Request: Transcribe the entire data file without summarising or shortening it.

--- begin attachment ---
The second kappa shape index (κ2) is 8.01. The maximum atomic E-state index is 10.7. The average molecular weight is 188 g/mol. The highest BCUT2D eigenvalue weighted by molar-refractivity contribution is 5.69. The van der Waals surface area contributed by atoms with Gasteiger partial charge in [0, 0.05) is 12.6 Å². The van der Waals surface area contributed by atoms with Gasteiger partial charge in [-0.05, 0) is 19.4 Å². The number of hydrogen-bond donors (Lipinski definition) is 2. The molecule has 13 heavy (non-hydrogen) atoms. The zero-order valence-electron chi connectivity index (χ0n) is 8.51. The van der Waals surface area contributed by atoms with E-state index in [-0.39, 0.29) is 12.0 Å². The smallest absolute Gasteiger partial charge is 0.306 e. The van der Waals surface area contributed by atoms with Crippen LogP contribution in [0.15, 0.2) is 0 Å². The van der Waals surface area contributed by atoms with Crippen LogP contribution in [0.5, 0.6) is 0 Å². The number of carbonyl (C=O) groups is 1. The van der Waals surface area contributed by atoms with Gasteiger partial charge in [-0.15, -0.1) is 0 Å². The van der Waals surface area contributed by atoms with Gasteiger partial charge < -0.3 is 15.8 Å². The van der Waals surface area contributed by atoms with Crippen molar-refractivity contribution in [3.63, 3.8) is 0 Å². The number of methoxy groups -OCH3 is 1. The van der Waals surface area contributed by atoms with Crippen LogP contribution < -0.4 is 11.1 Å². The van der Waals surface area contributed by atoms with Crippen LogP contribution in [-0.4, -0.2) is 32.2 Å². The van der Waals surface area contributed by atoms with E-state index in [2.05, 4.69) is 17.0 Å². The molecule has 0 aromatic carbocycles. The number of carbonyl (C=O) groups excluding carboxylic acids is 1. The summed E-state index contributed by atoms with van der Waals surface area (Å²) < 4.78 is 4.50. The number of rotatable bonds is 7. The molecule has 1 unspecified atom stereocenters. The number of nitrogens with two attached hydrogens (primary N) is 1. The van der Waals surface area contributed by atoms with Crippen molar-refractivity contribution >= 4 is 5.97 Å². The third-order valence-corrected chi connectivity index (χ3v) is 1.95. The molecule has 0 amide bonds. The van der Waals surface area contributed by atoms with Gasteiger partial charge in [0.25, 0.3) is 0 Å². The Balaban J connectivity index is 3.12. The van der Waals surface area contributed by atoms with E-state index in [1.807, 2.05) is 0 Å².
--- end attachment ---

The second kappa shape index (κ2) is 8.01. The maximum atomic E-state index is 10.7. The average molecular weight is 188 g/mol. The highest BCUT2D eigenvalue weighted by molar-refractivity contribution is 5.69. The van der Waals surface area contributed by atoms with Gasteiger partial charge in [0, 0.05) is 12.6 Å². The van der Waals surface area contributed by atoms with Gasteiger partial charge in [-0.05, 0) is 19.4 Å². The number of hydrogen-bond donors (Lipinski definition) is 2. The molecule has 13 heavy (non-hydrogen) atoms. The zero-order valence-electron chi connectivity index (χ0n) is 8.51. The van der Waals surface area contributed by atoms with E-state index in [-0.39, 0.29) is 12.0 Å². The smallest absolute Gasteiger partial charge is 0.306 e. The van der Waals surface area contributed by atoms with Crippen LogP contribution in [0.15, 0.2) is 0 Å². The van der Waals surface area contributed by atoms with Crippen LogP contribution in [0.5, 0.6) is 0 Å². The number of carbonyl (C=O) groups is 1. The van der Waals surface area contributed by atoms with Gasteiger partial charge in [-0.15, -0.1) is 0 Å². The van der Waals surface area contributed by atoms with Gasteiger partial charge < -0.3 is 15.8 Å². The van der Waals surface area contributed by atoms with Crippen molar-refractivity contribution in [3.63, 3.8) is 0 Å². The number of methoxy groups -OCH3 is 1. The van der Waals surface area contributed by atoms with Crippen LogP contribution < -0.4 is 11.1 Å². The van der Waals surface area contributed by atoms with Crippen LogP contribution in [-0.4, -0.2) is 32.2 Å². The van der Waals surface area contributed by atoms with E-state index in [2.05, 4.69) is 17.0 Å². The molecule has 0 aromatic carbocycles. The number of carbonyl (C=O) groups excluding carboxylic acids is 1. The summed E-state index contributed by atoms with van der Waals surface area (Å²) < 4.78 is 4.50. The number of rotatable bonds is 7. The molecule has 1 unspecified atom stereocenters. The number of nitrogens with two attached hydrogens (primary N) is 1. The van der Waals surface area contributed by atoms with Crippen molar-refractivity contribution >= 4 is 5.97 Å². The third-order valence-corrected chi connectivity index (χ3v) is 1.95. The molecule has 0 amide bonds. The van der Waals surface area contributed by atoms with Gasteiger partial charge in [0.25, 0.3) is 0 Å². The Balaban J connectivity index is 3.12. The van der Waals surface area contributed by atoms with E-state index in [1.807, 2.05) is 0 Å².